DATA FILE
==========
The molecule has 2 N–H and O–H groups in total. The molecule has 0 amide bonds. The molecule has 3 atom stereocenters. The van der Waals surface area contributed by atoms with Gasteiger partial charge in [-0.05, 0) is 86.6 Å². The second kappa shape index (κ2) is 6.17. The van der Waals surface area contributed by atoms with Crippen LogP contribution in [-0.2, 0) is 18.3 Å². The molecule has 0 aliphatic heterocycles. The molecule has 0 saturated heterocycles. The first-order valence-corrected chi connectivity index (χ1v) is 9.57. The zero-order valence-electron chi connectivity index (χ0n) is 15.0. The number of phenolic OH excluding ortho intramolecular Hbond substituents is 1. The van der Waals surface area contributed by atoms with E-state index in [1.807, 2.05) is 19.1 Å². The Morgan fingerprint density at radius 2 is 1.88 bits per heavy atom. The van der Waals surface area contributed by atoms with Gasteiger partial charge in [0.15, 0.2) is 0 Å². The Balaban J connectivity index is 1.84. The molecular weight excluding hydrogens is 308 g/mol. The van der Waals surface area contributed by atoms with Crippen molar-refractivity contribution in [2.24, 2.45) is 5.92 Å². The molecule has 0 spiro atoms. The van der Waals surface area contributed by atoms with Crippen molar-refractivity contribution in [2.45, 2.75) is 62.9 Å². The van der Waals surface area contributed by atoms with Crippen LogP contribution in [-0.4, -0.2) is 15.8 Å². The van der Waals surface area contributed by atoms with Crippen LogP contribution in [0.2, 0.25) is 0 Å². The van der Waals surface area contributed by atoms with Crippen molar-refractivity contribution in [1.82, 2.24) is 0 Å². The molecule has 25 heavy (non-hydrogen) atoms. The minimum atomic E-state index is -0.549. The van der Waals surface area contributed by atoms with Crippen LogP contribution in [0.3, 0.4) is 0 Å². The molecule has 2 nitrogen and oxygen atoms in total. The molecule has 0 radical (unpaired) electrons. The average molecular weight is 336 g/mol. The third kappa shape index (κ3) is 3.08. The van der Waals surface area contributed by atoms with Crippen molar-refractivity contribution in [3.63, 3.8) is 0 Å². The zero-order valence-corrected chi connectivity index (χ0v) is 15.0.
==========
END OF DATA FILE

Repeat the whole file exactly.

The molecule has 2 N–H and O–H groups in total. The molecule has 0 amide bonds. The molecule has 3 atom stereocenters. The van der Waals surface area contributed by atoms with Gasteiger partial charge in [-0.05, 0) is 86.6 Å². The second kappa shape index (κ2) is 6.17. The van der Waals surface area contributed by atoms with Crippen LogP contribution in [-0.2, 0) is 18.3 Å². The molecule has 0 aliphatic heterocycles. The molecule has 0 saturated heterocycles. The first-order valence-corrected chi connectivity index (χ1v) is 9.57. The zero-order valence-electron chi connectivity index (χ0n) is 15.0. The number of phenolic OH excluding ortho intramolecular Hbond substituents is 1. The van der Waals surface area contributed by atoms with E-state index in [1.807, 2.05) is 19.1 Å². The Morgan fingerprint density at radius 2 is 1.88 bits per heavy atom. The van der Waals surface area contributed by atoms with Gasteiger partial charge in [0.15, 0.2) is 0 Å². The Balaban J connectivity index is 1.84. The molecular weight excluding hydrogens is 308 g/mol. The van der Waals surface area contributed by atoms with Crippen molar-refractivity contribution in [2.24, 2.45) is 5.92 Å². The molecule has 0 spiro atoms. The van der Waals surface area contributed by atoms with Crippen molar-refractivity contribution in [2.45, 2.75) is 62.9 Å². The van der Waals surface area contributed by atoms with Crippen LogP contribution in [-0.4, -0.2) is 15.8 Å². The van der Waals surface area contributed by atoms with Crippen LogP contribution in [0.2, 0.25) is 0 Å². The van der Waals surface area contributed by atoms with Crippen molar-refractivity contribution in [1.82, 2.24) is 0 Å². The molecule has 25 heavy (non-hydrogen) atoms. The minimum atomic E-state index is -0.549. The van der Waals surface area contributed by atoms with Crippen LogP contribution in [0.3, 0.4) is 0 Å². The molecule has 2 nitrogen and oxygen atoms in total. The molecule has 0 radical (unpaired) electrons. The average molecular weight is 336 g/mol. The third kappa shape index (κ3) is 3.08. The van der Waals surface area contributed by atoms with Crippen molar-refractivity contribution in [3.63, 3.8) is 0 Å². The zero-order valence-corrected chi connectivity index (χ0v) is 15.0.